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Unauthorized livestreams of sports events: European Parliament calls for radical measures endangering fundamental digital rights

European Parliament Freedom, democracy and transparency Press releases

Yesterday, the European Parliament by a large majority called for stricter measures against unauthorised livestreams of sports events (e.g. football matches) (479+/171-/40 abstentions).

The Parliament is calling for legislation that would require providers to block streams flagged by rights holders without a court order, even if it is unclear whether they are legal or not. The text also advocates “blocking injunctions” targeted at Internet Service Providers (ISPs), including “dynamic” blocking injunctions that would allow the industry to add new blocking targets without judicial review. Amendments by shadow rapporteur Patrick Breyer (Pirate Party) for the Greens/EFA Group were rejected with one exception: a narrow majority recognises that when blocking illegal content, legal content on the same server shall not be blocked as well (352/324/19 votes).

“The draft resolution is a threat to our fundamental digital rights and could just as well have been written by industry lobbyists.”, comments MEP Patrick Breyer (Pirate Party).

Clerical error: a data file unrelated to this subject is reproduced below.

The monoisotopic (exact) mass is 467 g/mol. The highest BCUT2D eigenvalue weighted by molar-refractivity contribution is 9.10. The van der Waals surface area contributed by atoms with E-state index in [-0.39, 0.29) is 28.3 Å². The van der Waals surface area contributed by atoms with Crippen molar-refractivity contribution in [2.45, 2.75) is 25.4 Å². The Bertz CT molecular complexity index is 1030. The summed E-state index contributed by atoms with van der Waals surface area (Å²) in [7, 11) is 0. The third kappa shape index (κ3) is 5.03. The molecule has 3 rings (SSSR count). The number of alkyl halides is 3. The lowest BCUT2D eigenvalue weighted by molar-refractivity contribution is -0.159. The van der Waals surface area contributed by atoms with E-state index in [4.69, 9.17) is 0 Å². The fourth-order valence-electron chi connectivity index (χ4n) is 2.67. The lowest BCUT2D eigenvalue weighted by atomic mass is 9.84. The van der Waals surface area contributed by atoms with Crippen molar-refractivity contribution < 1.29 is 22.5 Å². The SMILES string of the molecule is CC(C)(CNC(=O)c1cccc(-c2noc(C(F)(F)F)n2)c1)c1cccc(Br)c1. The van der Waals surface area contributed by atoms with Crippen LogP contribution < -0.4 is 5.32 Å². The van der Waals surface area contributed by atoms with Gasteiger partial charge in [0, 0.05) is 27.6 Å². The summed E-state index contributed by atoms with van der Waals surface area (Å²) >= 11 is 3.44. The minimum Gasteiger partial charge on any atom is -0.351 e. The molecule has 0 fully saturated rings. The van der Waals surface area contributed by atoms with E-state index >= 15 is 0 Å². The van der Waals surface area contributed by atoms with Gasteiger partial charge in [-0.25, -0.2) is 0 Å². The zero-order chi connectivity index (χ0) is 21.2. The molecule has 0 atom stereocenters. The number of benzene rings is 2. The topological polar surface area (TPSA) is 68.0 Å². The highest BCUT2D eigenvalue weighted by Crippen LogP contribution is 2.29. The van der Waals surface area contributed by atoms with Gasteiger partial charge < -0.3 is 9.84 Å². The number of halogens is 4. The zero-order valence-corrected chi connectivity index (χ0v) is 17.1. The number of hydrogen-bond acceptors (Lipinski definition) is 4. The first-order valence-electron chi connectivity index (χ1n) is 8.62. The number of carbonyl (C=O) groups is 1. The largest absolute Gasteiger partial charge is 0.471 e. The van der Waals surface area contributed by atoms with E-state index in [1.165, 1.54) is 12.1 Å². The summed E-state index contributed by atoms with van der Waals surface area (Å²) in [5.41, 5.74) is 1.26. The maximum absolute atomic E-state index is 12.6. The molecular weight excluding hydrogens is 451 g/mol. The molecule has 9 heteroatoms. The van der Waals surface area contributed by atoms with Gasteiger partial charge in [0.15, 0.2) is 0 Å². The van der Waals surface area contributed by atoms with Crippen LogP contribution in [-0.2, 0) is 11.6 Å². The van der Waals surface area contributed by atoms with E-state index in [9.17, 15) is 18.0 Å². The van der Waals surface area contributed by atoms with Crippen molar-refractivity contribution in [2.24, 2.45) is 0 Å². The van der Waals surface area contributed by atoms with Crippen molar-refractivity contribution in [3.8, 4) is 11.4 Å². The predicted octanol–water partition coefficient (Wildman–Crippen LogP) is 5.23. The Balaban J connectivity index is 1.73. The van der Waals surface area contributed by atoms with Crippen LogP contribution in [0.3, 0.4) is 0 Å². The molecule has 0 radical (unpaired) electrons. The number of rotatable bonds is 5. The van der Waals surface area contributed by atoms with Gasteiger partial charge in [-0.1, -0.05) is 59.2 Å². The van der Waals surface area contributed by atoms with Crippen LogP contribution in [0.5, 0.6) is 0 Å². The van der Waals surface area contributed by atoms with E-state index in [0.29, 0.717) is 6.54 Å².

“The commercialised sports lobby prevailed and obtained a vote for radical measures that would be ineffective but harmful to fans and users in general. Allowing private ‘flaggers’ with vested interests to have content removed without an assessment by an independent judicial authority would result in the over-blocking of legal content.  I hope these draconian measures such as take-downs without court orders will never be implemented. The Commission should know better than to counteract its own proposal for a Digital Services Act. I will now endeavor to make sure, in the negotiations on the DSA, that a balanced mechanism for addressing illegal content is chosen.

Breyer elaborates: “Requiring ISPs to block access is too easy to circumvent for users by simply changing DNS servers. Blocking access to an entire IP address also results in massive collateral damage to freedom of information. All in all, the profit-driven quest for ever more draconian measures ignores the obvious: the best way of reducing illegal streaming is to ensure that there is universal and affordable legal access to sport event broadcasts, both subscription-based and pay-per-view.”

The European Court of Human Rights ruled IP blocking illegal only last year, arguing that the wholesale blocking of access to an entire website was an extreme measure comparable to banning a newspaper or television station (CASE OF VLADIMIR KHARITONOV v. RUSSIA).


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